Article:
In my recent grief journey, I have discovered many messy emotions in the midst of the experience of losing my father to COVID. I was sitting with a friend the other day and I felt safe enough to open up about my experience and my thoughts and feelings.
Imagine two people sitting around a sandbox, listening together to what one of them was sharing. There isn’t judgment, fixing, putting words in the other’s mouth, or filling the space with their own story. The space to listen is open to whatever comes - neither the listener nor the sharer gets in the way of the listening process. The sandbox is open and available to hold the story well.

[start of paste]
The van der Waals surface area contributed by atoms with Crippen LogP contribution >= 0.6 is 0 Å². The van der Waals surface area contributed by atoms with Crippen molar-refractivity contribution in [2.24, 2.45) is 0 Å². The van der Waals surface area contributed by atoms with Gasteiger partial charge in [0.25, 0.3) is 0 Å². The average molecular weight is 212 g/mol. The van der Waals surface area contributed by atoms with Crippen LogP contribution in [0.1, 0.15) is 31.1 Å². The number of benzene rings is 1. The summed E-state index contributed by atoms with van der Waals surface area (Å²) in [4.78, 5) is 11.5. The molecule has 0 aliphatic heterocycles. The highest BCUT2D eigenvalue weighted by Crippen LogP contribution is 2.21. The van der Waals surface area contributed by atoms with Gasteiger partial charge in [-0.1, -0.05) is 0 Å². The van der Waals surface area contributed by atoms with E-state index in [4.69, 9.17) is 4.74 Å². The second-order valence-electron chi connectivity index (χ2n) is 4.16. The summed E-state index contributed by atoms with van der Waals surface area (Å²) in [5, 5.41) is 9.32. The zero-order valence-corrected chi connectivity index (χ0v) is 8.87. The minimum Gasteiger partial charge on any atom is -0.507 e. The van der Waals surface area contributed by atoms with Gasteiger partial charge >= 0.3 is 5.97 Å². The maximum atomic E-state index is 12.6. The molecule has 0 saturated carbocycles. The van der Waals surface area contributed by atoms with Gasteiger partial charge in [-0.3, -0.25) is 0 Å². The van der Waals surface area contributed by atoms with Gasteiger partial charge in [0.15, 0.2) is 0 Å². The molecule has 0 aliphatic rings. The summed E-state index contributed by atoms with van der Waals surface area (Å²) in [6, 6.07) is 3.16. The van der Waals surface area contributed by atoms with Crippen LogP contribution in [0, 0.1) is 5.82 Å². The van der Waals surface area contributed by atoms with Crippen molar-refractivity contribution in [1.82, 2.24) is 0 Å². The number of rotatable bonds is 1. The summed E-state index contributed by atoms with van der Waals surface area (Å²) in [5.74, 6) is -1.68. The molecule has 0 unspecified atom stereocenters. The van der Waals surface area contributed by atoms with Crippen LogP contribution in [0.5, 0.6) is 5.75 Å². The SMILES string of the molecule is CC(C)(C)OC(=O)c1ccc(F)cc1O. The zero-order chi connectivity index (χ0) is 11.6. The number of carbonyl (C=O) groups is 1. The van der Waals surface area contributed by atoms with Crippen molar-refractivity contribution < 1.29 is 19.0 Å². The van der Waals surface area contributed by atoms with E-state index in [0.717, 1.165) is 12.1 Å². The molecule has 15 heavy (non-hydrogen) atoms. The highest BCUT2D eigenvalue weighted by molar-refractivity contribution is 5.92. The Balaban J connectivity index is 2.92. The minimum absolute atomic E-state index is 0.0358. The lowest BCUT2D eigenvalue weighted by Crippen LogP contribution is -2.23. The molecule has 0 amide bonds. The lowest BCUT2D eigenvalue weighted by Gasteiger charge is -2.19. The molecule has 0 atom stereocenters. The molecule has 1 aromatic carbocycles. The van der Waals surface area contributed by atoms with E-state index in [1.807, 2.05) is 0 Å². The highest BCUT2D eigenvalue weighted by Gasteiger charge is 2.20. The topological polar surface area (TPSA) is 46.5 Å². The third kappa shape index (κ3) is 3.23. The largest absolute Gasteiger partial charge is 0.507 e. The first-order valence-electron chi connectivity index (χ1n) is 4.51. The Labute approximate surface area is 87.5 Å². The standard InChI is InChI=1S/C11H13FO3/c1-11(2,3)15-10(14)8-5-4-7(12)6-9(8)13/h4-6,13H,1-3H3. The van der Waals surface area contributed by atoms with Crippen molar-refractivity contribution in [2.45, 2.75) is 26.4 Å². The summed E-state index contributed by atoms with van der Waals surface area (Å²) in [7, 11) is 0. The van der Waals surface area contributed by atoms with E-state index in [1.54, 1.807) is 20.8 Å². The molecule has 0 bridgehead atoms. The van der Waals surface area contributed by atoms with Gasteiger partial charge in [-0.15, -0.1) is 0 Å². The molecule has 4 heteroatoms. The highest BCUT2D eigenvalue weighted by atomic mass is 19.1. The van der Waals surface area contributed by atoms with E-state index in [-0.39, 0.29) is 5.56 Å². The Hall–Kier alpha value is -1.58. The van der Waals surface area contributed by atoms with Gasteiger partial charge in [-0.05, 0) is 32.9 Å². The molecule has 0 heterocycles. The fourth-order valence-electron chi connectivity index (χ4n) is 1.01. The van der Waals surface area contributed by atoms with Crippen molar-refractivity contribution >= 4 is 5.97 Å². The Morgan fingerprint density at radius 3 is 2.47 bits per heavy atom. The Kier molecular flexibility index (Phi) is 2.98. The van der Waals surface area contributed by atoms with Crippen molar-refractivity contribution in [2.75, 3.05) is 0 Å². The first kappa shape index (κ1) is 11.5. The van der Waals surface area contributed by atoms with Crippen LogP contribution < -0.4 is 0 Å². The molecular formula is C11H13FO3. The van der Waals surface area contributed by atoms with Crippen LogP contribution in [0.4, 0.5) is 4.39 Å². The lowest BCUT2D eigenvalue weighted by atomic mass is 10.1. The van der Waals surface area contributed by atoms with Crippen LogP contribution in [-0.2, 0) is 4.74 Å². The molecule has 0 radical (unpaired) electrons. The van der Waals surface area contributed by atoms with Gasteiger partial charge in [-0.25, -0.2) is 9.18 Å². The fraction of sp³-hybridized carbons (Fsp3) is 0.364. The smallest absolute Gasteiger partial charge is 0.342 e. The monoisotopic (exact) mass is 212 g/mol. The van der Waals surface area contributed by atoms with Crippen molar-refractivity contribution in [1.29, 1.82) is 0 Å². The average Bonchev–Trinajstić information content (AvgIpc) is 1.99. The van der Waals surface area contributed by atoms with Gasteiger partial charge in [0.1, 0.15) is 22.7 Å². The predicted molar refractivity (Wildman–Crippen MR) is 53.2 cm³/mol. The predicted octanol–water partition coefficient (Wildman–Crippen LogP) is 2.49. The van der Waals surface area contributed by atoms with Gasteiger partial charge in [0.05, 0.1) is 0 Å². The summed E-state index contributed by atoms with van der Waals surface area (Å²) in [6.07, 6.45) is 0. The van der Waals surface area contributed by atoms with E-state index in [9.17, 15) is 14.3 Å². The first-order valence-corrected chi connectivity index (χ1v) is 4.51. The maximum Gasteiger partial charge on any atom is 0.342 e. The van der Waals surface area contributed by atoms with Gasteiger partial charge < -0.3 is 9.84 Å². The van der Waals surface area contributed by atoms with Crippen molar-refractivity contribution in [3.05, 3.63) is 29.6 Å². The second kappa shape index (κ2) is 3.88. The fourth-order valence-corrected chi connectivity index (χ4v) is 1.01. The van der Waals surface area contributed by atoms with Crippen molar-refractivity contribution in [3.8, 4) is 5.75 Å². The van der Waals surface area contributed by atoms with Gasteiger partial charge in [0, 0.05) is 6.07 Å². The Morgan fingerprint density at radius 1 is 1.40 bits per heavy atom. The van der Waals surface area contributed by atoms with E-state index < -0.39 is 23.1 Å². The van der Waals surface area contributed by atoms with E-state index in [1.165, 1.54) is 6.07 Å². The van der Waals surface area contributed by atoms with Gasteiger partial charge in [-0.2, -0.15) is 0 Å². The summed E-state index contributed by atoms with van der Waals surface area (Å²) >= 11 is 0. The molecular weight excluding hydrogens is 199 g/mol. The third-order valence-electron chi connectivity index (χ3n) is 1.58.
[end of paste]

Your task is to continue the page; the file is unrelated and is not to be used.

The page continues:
This is listening with hospitality. We do not necessarily know how to hold this space for another. We aren’t even aware what gets in the way of hosting such a hospitable space. Yet, we often know when we aren’t receiving this kind of gracious space.
Take a moment and reflect.
Think about a time when you were deeply listened to. How did it feel? If it had a texture, color, or image that represents what it felt like, how would you describe it?
In contrast, remember a time where you knew that the person in front of you couldn’t receive what you were sharing. How did you sense that? How did it feel? Does it have a texture, color, or image that comes to mind when you reflect on it?
As you consider the contrast, what do you notice in these two experiences?
Being able to discern our own safety for vulnerable conversations is helpful in both roles, the sharer and the listener.